Data breaches and cybersecurity now top C-Suite concerns

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(Editor’s note: The report "2017 Views from the C-Suite” published on Tuesday. Authors Paul A. Laudicina and Eric R. Peterson explore the key findings and the significance of each here).

Among the interesting results from our 2017 Views from the C-Suite survey of global executives is the fact that, of all the myriad challenges facing businesses worldwide, executives are most concerned about cybersecurity. An overwhelming 85 percent of told us they believe that cyberattacks will become more frequent and costly over the next 12 months.

This is unsurprising given the high-profile cyberattacks that companies in various sectors have suffered in recent months and years. And cyber insecurity is likely to grow in the coming years as more devices are connected to the Internet and more businesses run the risk of getting caught in the crossfire of escalating cyber warfare between governments.

For instance, WannaCry—the world’s biggest ransomware cyberattack that took place two months ago—has recently been linked to North Korean state hackers, who were in turn using software tools stolen from the National Security Agency.

Almost half (up from 40 percent last year) of the executives we surveyed cite cybersecurity as one of the top challenges to their business operations in the next 12 months. Their biggest focus is on weak cyber defenses, both in terms of hardware and software, and they have good reason to be concerned.

The scope of the WannaCry attack, which successfully took advantage of weaknesses in the 12-year-old Windows XP operating system, underscores widespread institutional underinvestment in cybersecurity and the vulnerabilities implicit in legacy systems. Many firms still using outdated software or hardware must now wonder whether the costs of upgrading old and vulnerable systems are less than the reputational and operational risks of a serious cyberattack.

Executives are also focused on the people who manage technology, in addition to the technology itself. Specifically, global executives point to recruiting and retaining qualified IT talent as a major problem.

Indeed, a recent survey found that the second hardest roles for global corporations to fill in 2017 were IT staff. Among executives based in the Americas and those in the industry sector, the effort to recruit and retain talent is seen as an even more significant challenge than having weak cyber defense systems. Every year in the United States, for instance, approximately 40,000 jobs for information security analysts go unfilled.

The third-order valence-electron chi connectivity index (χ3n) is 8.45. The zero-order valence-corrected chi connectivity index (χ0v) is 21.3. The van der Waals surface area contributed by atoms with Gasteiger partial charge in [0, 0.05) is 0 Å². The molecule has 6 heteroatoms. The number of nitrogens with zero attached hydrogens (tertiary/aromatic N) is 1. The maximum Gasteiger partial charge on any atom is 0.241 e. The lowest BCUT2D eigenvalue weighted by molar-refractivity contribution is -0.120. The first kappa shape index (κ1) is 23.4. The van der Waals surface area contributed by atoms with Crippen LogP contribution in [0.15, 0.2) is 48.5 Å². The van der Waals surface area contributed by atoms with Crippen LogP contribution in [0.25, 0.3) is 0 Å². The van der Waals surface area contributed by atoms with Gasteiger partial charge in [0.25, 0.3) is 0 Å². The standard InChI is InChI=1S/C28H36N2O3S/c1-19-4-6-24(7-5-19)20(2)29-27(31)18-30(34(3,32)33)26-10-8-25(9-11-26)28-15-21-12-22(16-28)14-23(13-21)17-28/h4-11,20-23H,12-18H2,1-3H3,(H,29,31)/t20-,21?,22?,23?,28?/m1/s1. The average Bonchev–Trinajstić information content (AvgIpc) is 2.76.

Another related challenge is broader—namely, overall employee cybersecurity training and awareness. Cybersecurity experts consistently point to lack of employee training as a key cyber vulnerability. Employees can inadvertently provide hackers with access to company hardware and software by failing to adequately secure their devices or by clicking on malicious links. Identifying the problem is the first step toward fixing it.

From our perspective, more can and should be done to address growing cybersecurity risks. Executives can carry out periodic cyber risk assessments to identify potential threats and vulnerabilities, as well as maintain robust employee cybersecurity training programs to reduce the risk of breakdowns from employees.

Given the ever-changing nature of cybersecurity threats, executives also need to engage in cyber scenario planning to develop adaptable crisis response strategies to mitigate the negative consequences of attacks.

There can be no doubt that in this increasingly connected world, cybersecurity will remain a Sisyphean task. Yet executives who recognize the challenge and invest and prepare accordingly will put themselves in a better position to weather future attacks.

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